- Douglas Clay – also assaulted by Hurley – suffered minor cuts and abrasions.
- Dozens of terrified children and adults were held at gunpoint by heavily-armed, balaclava-clad police in dawn raids that followed the uprising.
Now here’s the extent of the injuries suffered by police over the same period of time.
One officer – Sgt Peter Thomas – was hit in the hip with a rock. He suffered bruising. A second officer was reportedly hit in the chest or stomach with a rock. It’s unclear if he also sustained bruising.
Away from the glare of media, during his evidence to the court Snr Sgt Darren Randall conceded he was uninjured during the uprising.
Chris Hurley, a white cop, was tried by a jury of his peers – an all-white jury, overseen by a white judge on a charge of manslaughter. He got off.
Lex Wotton – a black man – was not tried by a jury of his peers, rather he was also tried by an all-white jury, overseen by a white judge on a charge of rioting with destruction. While Lex Wotton awaits his sentencing, his family – wife Cecelia, and four children (two of whom are disabled) are without a father. Palm Island has lost another of its citizens, for a few years at least.
By contrast, police who lost property in the riot have been financially compensated. Numerous officers are today still receiving taxpayer-funded trauma counselling – indeed the court was told counsellors sat through the evidence of some police during Wotton’s trial.
Darren Robinson, the cop who repeatedly lied – both to his superiors and in court – to protect his mate, has been promoted to the rank of Detective Sergeant. [Ed’s note: Robinson ultimately left the police service, and now works as a lawyer based int he Whitsundays].
On Monday, the Queensland Police Service revealed that it would be presenting bravery medals to the police present on the island on the day of the uprising. Robinson will be one of them.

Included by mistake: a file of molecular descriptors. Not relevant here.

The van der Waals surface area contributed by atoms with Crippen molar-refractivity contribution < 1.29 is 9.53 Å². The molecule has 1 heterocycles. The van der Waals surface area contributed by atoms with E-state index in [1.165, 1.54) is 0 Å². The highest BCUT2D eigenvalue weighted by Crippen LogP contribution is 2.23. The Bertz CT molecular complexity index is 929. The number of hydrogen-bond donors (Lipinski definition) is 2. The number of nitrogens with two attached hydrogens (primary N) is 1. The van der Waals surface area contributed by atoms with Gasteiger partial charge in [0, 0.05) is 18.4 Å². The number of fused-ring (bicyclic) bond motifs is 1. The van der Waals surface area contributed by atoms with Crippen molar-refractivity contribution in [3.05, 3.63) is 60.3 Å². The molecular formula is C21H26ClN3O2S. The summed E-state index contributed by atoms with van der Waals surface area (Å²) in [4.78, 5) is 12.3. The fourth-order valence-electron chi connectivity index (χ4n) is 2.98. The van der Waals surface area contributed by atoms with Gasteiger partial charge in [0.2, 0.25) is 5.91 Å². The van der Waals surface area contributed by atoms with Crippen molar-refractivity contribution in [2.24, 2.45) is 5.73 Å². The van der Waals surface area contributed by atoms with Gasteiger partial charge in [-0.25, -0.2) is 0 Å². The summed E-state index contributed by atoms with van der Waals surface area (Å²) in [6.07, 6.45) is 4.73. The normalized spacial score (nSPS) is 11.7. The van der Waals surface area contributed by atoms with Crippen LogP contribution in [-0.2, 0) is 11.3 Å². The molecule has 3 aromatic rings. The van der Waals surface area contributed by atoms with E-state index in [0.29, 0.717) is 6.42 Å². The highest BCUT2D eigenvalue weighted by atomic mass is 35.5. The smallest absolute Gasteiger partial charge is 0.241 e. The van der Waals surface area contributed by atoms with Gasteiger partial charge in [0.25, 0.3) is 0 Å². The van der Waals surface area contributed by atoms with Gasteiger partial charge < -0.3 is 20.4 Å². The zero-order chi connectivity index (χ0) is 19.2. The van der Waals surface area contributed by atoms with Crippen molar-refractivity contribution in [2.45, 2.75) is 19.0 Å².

For his part, Chris Hurley has been paid more than $100,000 in compensation from the Queensland Government for losses he claims he incurred during the uprising. Hurley took an eight-month break from the police service – on full pay – while awaiting his manslaughter trial (of which he was acquitted). He has since returned to the job on the Gold Coast, and was promoted to the rank of Inspector. [Ed’s note: Hurley was eventually convicted of multiple crimes, including assaulting a female colleague; dangerous driving after a police pursuit in which he rammed a vehicle, then illegally fired shots at its occupants; and assaulting a motorist in 2013 after he mistakenly believed the driver yelled an insult at him. For that crime, Hurley managed to have his sentence reduced (from two ‘convictions recorded’ to ‘offences proved but no convictions recorded’) by claiming he was suffering from Post Traumatic Stress Disorder at the time. The source of his PTSD, the court was told, was “the ordeal he endured on Palm Island”. Notably, Hurley wasn’t on Palm Island during the uprising – he’d already been removed. So the ‘ordeal’ Hurley was actually referring to was what flowed from beating an Aboriginal man to death on the police station floor, lying about it, and then participating in a cover-up. After his convictions, Hurley was allowed to resign from the Queensland Police Service on the grounds he was medically unfit, thereby preserving his pension. This is despite the fact he’d already been forced to repay more than $30,000 in compensation after receiving an insurance payout for property lost during the Palm Island uprising, but also receiving the $100,000 ex-gratia payment from the Queensland Government].
By contrast, 28 Aboriginal people were arrested and charged over the death in custody and uprising. For his part, Lex Wotton is facing life in prison, the very same sentence delivered to Mulrunji’s family. [Ed’s note: Mr Wotton was ultimately sentenced to seven years jail, with a minimum of two years, which is what he served. In happier news, Mr Wotton, his wife Cecilia and mother Agnes successfully sued the Queensland Government in the Federal Court on the grounds of Racial Discrimination, opening the door to a class action from 447 Palm Islanders, which led to a $30 million settlement and a formal apology from the Queensland Government.]